Abstract: This study provides a more complete characterization of the mitochondrial genome variability of the Basques, including data on the hypervariable segment HVII of the D-loop region, which remains relatively unknown. To that end, genomic DNA from 55 healthy men living in the Arratia Valley (Biscay province) and the Goiherri region (Guipuzcoa province) was examined by direct sequencing. Three-generation pedigree charts were compiled to ensure the collection from autochthonous individuals. The most notable findings emerging from the analysis of haplogroup composition are: (i) lack of U8a mitochondrial lineage, a rare subhaplogroup recently identified in Basques and proposed as a Paleolithic marker, (ii) low frequency of haplogroup V, which conflicts with results of earlier analyses describing high frequencies in southwestern Europe, and (iii) high frequency of haplogroup J, especially subhaplogroups J1c1 and J2a. The frequency of haplogroup J does not coincide with previous mtDNA studies in present-day Basques, but is congruent with frequencies found in prehistoric and historic Basque populations. In explaining divergence in haplogroup composition between modern Basque samples, we hypothesized spatial heterogeneity promoted by population fragmentation due to extreme limitation of dispersal opportunities during the Pleistocene glaciations. Similarities between extinct and extant Basque populations as for the high frequency of lineage J, as well as the abundance of this haplogroup in northern Spain endorse a shift in the focus of attention of mtDNA analysts. A refined dissection of haplogroup J might provide more solid evidence about the process of postglacial recolonization of Europe, and thus about the shaping of the European gene pool.

49 citations

Journal ArticleDOI
TL;DR: This GHEP–EMPOP collaboration has significantly improved the quality of the individual mtDNA datasets and adds mtDNA population data as valuable resource to the EMPOP database (www.empop.org).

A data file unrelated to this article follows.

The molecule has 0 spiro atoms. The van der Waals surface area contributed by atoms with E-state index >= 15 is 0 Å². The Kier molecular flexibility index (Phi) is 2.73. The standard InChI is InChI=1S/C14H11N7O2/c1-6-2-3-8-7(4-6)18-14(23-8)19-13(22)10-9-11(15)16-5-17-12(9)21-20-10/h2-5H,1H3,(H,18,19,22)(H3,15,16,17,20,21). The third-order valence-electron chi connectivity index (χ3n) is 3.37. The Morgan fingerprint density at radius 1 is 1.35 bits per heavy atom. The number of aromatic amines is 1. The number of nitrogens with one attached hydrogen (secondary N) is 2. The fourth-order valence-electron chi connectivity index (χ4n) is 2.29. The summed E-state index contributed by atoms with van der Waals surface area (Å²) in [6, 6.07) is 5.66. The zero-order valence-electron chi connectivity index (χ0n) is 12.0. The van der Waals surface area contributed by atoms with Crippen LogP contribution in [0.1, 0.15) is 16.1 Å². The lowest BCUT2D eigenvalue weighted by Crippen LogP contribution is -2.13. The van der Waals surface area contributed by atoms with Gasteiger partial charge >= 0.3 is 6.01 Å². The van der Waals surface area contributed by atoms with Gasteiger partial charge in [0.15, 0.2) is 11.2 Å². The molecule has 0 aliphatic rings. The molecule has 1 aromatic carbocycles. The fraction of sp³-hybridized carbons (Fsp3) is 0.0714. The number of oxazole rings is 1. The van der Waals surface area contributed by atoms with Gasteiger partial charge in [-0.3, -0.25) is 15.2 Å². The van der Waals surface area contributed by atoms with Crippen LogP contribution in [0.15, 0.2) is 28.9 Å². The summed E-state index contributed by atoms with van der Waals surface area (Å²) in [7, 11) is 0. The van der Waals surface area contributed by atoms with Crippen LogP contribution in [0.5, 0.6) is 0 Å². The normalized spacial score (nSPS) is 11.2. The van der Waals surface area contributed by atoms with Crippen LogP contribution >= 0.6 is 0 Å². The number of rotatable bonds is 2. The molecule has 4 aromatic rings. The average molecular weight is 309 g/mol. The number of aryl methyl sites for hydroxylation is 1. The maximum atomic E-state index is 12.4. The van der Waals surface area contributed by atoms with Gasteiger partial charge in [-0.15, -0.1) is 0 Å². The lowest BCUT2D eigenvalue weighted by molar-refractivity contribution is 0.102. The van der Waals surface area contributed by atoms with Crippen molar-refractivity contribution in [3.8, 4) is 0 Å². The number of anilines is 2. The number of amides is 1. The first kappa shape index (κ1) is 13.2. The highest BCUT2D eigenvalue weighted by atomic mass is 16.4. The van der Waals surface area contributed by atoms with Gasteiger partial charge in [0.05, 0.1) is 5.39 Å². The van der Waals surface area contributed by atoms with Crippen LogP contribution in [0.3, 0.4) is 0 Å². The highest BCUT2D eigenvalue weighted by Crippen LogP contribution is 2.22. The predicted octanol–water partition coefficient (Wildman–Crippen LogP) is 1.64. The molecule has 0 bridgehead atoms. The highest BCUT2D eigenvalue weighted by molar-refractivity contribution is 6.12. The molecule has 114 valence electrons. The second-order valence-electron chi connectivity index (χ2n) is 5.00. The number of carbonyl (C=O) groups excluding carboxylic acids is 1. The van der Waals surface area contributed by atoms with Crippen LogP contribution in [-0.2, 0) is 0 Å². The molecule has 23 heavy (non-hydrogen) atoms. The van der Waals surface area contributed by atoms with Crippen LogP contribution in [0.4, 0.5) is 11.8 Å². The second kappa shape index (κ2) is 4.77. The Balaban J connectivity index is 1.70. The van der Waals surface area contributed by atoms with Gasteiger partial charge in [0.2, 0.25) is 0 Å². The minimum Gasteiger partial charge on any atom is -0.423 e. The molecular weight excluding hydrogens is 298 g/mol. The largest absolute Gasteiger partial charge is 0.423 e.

Abstract: Mitochondrial DNA (mtDNA) population data for forensic purposes are still scarce for some populations, which may limit the evaluation of forensic evidence especially when the rarity of a haplotype needs to be determined in a database search. In order to improve the collection of mtDNA lineages from the Iberian and South American subcontinents, we here report the results of a collaborative study involving nine laboratories from the Spanish and Portuguese Speaking Working Group of the International Society for Forensic Genetics (GHEP-ISFG) and EMPOP. The individual laboratories contributed population data that were generated throughout the past 10 years, but in the majority of cases have not been made available to the scientific community. A total of 1019 haplotypes from Iberia (Basque Country, 2 general Spanish populations, 2 North and 1 Central Portugal populations), and Latin America (3 populations from Sao Paulo) were collected, reviewed and harmonized according to defined EMPOP criteria. The majority of data ambiguities that were found during the reviewing process (41 in total) were transcription errors confirming that the documentation process is still the most error-prone stage in reporting mtDNA population data, especially when performed manually. This GHEP–EMPOP collaboration has significantly improved the quality of the individual mtDNA datasets and adds mtDNA population data as valuable resource to the EMPOP database (www.empop.org).

45 citations

Journal ArticleDOI
TL;DR: The genetic identification of human remains found in 26 mass graves located in Northern Spain shows a partial identification success rate, which is clearly a consequence of the lack of both appropriate family members for genetic comparisons and accurate information about the victims' location.